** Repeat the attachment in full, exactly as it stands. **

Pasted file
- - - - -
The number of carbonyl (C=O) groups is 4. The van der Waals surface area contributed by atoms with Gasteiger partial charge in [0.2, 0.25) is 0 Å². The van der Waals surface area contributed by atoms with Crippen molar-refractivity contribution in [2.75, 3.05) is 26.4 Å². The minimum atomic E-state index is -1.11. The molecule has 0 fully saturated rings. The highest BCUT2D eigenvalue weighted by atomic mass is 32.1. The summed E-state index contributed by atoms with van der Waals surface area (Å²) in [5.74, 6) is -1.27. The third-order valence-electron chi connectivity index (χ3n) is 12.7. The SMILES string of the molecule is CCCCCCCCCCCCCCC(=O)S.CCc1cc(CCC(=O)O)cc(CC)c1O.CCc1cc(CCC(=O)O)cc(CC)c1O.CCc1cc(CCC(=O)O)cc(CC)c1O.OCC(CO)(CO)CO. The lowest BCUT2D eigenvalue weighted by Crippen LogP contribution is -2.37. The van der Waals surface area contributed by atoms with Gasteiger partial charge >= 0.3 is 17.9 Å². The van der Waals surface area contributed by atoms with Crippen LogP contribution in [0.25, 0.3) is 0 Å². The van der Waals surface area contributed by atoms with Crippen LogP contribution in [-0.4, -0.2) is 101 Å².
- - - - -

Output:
The number of carbonyl (C=O) groups is 4. The van der Waals surface area contributed by atoms with Gasteiger partial charge in [0.2, 0.25) is 0 Å². The van der Waals surface area contributed by atoms with Crippen molar-refractivity contribution in [2.75, 3.05) is 26.4 Å². The minimum atomic E-state index is -1.11. The molecule has 0 fully saturated rings. The highest BCUT2D eigenvalue weighted by atomic mass is 32.1. The summed E-state index contributed by atoms with van der Waals surface area (Å²) in [5.74, 6) is -1.27. The third-order valence-electron chi connectivity index (χ3n) is 12.7. The SMILES string of the molecule is CCCCCCCCCCCCCCC(=O)S.CCc1cc(CCC(=O)O)cc(CC)c1O.CCc1cc(CCC(=O)O)cc(CC)c1O.CCc1cc(CCC(=O)O)cc(CC)c1O.OCC(CO)(CO)CO. The lowest BCUT2D eigenvalue weighted by Crippen LogP contribution is -2.37. The van der Waals surface area contributed by atoms with Gasteiger partial charge >= 0.3 is 17.9 Å². The van der Waals surface area contributed by atoms with Crippen LogP contribution in [0.25, 0.3) is 0 Å². The van der Waals surface area contributed by atoms with Crippen LogP contribution in [-0.4, -0.2) is 101 Å².